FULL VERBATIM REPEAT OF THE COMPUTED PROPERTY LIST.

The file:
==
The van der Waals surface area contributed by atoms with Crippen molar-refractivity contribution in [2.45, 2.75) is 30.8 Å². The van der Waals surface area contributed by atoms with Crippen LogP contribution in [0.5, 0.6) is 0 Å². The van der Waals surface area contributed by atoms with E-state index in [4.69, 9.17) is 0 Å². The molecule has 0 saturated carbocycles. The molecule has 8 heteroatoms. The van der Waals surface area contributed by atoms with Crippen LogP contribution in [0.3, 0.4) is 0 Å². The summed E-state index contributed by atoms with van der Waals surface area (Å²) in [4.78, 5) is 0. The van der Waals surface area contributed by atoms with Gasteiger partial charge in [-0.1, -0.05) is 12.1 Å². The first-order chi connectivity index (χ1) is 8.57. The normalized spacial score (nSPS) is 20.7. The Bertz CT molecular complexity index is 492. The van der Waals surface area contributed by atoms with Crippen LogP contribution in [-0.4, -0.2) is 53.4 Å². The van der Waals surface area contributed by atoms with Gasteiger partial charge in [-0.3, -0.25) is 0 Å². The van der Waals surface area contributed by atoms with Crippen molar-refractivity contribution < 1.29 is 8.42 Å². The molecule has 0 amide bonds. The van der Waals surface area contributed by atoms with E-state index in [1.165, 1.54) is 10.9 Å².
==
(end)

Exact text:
The van der Waals surface area contributed by atoms with Crippen molar-refractivity contribution in [2.45, 2.75) is 30.8 Å². The van der Waals surface area contributed by atoms with Crippen LogP contribution in [0.5, 0.6) is 0 Å². The van der Waals surface area contributed by atoms with E-state index in [4.69, 9.17) is 0 Å². The molecule has 0 saturated carbocycles. The molecule has 8 heteroatoms. The van der Waals surface area contributed by atoms with Crippen LogP contribution in [0.3, 0.4) is 0 Å². The summed E-state index contributed by atoms with van der Waals surface area (Å²) in [4.78, 5) is 0. The van der Waals surface area contributed by atoms with Gasteiger partial charge in [-0.1, -0.05) is 12.1 Å². The first-order chi connectivity index (χ1) is 8.57. The normalized spacial score (nSPS) is 20.7. The Bertz CT molecular complexity index is 492. The van der Waals surface area contributed by atoms with Crippen LogP contribution in [-0.4, -0.2) is 53.4 Å². The van der Waals surface area contributed by atoms with Gasteiger partial charge in [-0.3, -0.25) is 0 Å². The van der Waals surface area contributed by atoms with Crippen molar-refractivity contribution < 1.29 is 8.42 Å². The molecule has 0 amide bonds. The van der Waals surface area contributed by atoms with E-state index in [1.165, 1.54) is 10.9 Å².